Protected status expected for Sussex wine

Sparkling wine fans could soon be asking bartenders for ‘a glass of Sussex’, as authorities are expected to award the county’s winemakers the same protected status as regions like Champagne and Bordeaux.

The Rathfinny Estate in Sussex (Photo: Rathfinny)

The Rathfinny Estate in Sussex (Photo: Rathfinny)

Officials have indicated the English county’s winemakers will soon be rewarded with the Protected Designation of Origin (PDO) status that sparkling winemakers in the Champagne region of France and Prosecco-makers from the north of Italy enjoy.

The PDO status comes with strict quality rules that Sussex producers hope will increase the prestige associated with the county’s wines.

An announcement of the approval will be made by the UK’s Department for Environment, Food and Rural Affairs (Defra), the Sunday Telegraph reports, after which the European Commission is expected to give the PDO designation the final sign-off.

It is thought that once Sussex is given a protected status other English counties will soon follow.

“We believe that Sussex will become synonymous with high-quality sparkling and still wine,” said Mark Driver of Rathfinney Wine Estate.

He told the newspaper: “When you go into a bar in London or Tokyo or New York in say 20 years’ time, the waiter will ask you: ‘Would you like a glass of Champagne or a glass of Sussex’?”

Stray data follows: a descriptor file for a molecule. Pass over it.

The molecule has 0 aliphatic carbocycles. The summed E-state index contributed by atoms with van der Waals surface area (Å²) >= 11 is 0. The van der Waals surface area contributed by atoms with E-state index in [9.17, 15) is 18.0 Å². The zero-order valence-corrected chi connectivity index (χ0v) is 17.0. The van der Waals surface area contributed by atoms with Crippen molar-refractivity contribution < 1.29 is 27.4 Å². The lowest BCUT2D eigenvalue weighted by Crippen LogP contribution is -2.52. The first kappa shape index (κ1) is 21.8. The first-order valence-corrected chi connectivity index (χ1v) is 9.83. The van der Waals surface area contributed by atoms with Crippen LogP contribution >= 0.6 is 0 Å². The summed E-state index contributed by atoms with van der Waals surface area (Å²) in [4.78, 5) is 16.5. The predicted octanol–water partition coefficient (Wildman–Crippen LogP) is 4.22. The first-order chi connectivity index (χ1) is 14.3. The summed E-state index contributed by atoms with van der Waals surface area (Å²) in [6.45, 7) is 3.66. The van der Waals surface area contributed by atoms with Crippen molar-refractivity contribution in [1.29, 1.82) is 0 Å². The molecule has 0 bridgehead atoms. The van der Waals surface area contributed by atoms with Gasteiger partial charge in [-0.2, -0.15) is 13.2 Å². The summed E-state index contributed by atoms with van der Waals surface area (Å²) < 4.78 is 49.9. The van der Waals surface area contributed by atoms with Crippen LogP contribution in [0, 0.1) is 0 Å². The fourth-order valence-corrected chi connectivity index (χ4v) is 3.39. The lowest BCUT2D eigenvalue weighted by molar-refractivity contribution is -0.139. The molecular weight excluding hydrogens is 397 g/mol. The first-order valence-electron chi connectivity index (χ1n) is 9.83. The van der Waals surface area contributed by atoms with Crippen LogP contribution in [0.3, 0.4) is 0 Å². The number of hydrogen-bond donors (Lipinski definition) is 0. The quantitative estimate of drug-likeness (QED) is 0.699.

Environment Secretary Liz Truss said: “There has never been a more exciting time for the English and Welsh sparkling wine industry and I look forward to seeing it go from strength to strength, taking its rightful place alongside Champagne.

“Our protected food and drink names have a rich tradition and history, and legally protecting them means more than simply preventing pale imitation.”

4 Responses to “Protected status expected for Sussex wine”

  1. Glugger says:

    Utter nonsense. What about some of the renowned English estates who have vineyards across county borders. And since when has a political boundary become topographical? Does this mean that Nyetimber, Chapel Down, etc., miss out. And we know full well from the various appellation systems around the world that having a PDO is no guarantee of quality. Smacks of pandering to consumers from Little England and producers with deep pockets, big egos and a fear of the competition from beyond the county line.

  2. Frances says:

    Complete codswallop! I’m a retired geography teacher and Sussex has no geographical significance on it’s own. It is purely a political boundary… has no defined landscape, soil or weather to distinguish it from its neighbours like us in Hampshire.

  3. A Sussex PDO would devalue the entire concept. As per Frances’ comment above, Sussex has within its boundaries many different types of geology and topography. There is considerable opposition within the UK wine industry to the creation of a Sussex PDO and it seems unlikely that DEFRA would sanction it.

  4. Richard Bampfield says:

    PDO’s are intended to protect viticultural regions with a clear historical and stylistic tradition. They have nothing to do with political boundaries. This is an ill-conceived project that will divide the English wine industry at just the moment it needs to be united in order to capitalise on its current success.

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